Standing in my bedroom in 1974, my mother schooled me once again with her steps for finding the perfect job. Having heard it all before, I wanted to scream. At twenty-two years old, I was now a college graduate and, in my snarky opinion, no longer needed her advice.
But, as I pounded the streets of San Franciscoâ€™s financial district in my long, homemade jean skirt covered in embroidered flowers and a peasant blouse that slid down my right shoulder, I began to wonder if perhaps her words werenâ€™t true. High-end law firms and such had an image to protectâ€”and looking like a bygone hippie didnâ€™t fit the bill.
I figured out the job thing, and several years later, I became a new mother. Seeing Mom hovering in the wings with more suggestions made my eyes roll once again. Between my innate love for children and having babysat all my life, I was sure raising an infant would be a no-brainer. I didnâ€™t need advice from any person or book, thank you very much.
Then reality hit.
â€œJackie,â€ Mom began. â€œBabies cry for one of three reasons: a dirty diaper, hunger, or fatigue. Rule each one out, and I bet sheâ€™ll stop crying.â€ Sure enough, when I became more diligent with changing her soggy pants, calm reigned supreme.
From the time I was born in 1952, I was groomed by my parents to be fiercely independent, a role I took seriously. Being the only girl amid three brothers, it was crucial to not only stand up for myself but take care of my needs too. No one else was going to do it for me. Sixty-six years later, this burning desire to be completely self-sufficient has led me to create many unnecessary mistakes along the way, as well as waste precious time. No more!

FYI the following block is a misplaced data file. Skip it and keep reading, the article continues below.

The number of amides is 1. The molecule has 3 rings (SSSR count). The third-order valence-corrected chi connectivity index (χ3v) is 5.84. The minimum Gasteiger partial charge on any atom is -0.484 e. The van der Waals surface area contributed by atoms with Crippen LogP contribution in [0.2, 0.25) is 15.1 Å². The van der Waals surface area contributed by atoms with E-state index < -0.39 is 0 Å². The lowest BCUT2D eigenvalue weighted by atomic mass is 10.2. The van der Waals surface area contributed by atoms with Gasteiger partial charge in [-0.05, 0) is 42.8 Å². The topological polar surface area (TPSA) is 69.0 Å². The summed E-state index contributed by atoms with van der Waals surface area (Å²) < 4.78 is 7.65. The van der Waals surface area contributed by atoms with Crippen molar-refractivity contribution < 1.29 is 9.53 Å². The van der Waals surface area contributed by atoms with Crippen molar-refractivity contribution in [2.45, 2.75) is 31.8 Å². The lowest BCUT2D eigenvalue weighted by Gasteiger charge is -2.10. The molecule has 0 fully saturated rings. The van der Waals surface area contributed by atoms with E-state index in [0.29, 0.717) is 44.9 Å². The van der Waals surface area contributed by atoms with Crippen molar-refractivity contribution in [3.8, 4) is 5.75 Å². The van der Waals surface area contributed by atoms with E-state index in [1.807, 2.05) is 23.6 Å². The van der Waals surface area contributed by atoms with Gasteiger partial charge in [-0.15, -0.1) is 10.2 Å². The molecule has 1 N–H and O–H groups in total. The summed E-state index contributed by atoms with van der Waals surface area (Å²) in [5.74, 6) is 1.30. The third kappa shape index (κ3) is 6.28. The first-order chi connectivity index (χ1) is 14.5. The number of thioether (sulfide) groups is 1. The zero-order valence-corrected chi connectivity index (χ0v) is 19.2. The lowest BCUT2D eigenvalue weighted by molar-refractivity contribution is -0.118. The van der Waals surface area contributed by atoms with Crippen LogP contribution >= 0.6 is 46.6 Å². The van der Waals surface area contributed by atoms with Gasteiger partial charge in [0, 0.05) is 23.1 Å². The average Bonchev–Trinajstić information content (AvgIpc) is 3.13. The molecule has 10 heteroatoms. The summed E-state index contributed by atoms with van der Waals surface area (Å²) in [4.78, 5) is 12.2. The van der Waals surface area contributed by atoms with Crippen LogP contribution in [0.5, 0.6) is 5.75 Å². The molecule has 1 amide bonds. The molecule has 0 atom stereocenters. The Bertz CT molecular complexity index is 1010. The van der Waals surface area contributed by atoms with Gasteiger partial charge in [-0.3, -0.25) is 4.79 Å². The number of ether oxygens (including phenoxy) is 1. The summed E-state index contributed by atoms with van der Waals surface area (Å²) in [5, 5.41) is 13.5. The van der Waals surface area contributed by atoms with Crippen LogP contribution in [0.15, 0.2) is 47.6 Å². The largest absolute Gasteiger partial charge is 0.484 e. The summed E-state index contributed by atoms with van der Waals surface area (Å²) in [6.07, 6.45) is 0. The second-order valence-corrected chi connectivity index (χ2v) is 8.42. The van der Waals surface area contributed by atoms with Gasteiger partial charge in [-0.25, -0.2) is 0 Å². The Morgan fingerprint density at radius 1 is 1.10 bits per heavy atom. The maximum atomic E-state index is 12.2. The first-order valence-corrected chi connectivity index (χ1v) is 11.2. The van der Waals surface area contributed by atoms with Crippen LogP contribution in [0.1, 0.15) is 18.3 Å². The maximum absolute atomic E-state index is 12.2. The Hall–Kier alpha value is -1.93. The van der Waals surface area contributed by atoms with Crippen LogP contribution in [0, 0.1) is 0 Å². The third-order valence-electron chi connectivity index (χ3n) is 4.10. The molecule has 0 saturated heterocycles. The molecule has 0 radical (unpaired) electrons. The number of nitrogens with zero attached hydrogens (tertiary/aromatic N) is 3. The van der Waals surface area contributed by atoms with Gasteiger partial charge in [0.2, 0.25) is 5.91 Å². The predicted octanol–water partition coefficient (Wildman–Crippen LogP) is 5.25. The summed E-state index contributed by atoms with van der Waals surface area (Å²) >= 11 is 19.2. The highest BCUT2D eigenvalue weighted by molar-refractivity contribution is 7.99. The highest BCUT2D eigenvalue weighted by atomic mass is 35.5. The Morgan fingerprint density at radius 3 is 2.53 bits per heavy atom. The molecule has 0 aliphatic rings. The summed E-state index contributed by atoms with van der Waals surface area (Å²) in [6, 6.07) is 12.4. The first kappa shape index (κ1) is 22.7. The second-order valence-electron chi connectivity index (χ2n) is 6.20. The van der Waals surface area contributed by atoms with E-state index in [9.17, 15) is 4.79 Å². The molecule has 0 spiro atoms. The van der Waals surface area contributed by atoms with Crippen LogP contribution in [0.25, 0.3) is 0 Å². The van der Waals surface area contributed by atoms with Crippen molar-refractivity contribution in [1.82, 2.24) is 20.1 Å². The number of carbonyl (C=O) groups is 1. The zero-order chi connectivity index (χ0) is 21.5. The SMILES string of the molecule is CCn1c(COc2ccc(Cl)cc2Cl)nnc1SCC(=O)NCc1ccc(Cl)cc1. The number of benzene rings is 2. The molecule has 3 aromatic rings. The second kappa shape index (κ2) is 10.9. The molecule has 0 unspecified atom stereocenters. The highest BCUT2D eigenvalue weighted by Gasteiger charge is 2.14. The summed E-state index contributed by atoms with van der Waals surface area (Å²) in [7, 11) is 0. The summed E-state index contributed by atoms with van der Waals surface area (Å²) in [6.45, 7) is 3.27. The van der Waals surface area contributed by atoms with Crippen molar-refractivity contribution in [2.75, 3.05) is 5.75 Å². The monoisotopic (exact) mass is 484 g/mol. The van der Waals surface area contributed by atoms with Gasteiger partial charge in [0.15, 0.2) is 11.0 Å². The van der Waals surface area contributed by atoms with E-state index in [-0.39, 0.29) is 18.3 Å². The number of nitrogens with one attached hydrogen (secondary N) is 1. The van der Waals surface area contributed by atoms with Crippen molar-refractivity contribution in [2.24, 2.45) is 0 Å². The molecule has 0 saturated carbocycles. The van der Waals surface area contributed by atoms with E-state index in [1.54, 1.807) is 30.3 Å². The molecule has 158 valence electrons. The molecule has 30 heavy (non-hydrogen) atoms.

Each December 31st, I sit and reflect on what area of my life needs tweaking for personal growth. There was my â€œyear of no fear,â€ where I said yes to everything that presented itself, even if out of my comfort zone. While Iâ€™m good at taking care of myself, when others require attention, any desires I might have sit on the back burner, so there was the â€œyear of putting me first.â€ In the â€œyear of detachment,â€ I released all that was holding me back, physically and emotionally. 2019, Iâ€™ve decided, will be my â€œyear of asking for help.â€
Long ago, I had this distorted view that wanting support was a sign of weakness. I longed to appear invincible, especially to my kids. After all, I was Super Mom. I had a persona to live up to. As Iâ€™ve slowly begun to let down my guard and reach out, I find myself wondering if the giver doesnâ€™t benefit too. When Iâ€™m of service, Iâ€™m left with a lovely feeling of social cooperation and as each smile of appreciation for my help appears, I gain trust in my ability to continue to share information. But mostly, thereâ€™s a feeling of happiness because I connect to another human soul. I now see that by stubbornly not reaching out, Iâ€™ve been denying loving friends the opportunity to do their own meaningful work.
I donâ€™t believe we were ever intended to walk this earth alone and instead need to grab each otherâ€™s hands as we travel the rocky ups and downs of life. Going forward, should someone be so kind to accept the challenge and rescue me from my silly self, I plan to immediately interlace my fingers with theirs, accepting their help and promising that Iâ€™ll be there for them too. With this new spirit of cooperation, I think this will be my best resolution yet!
What is your New Years Resolution?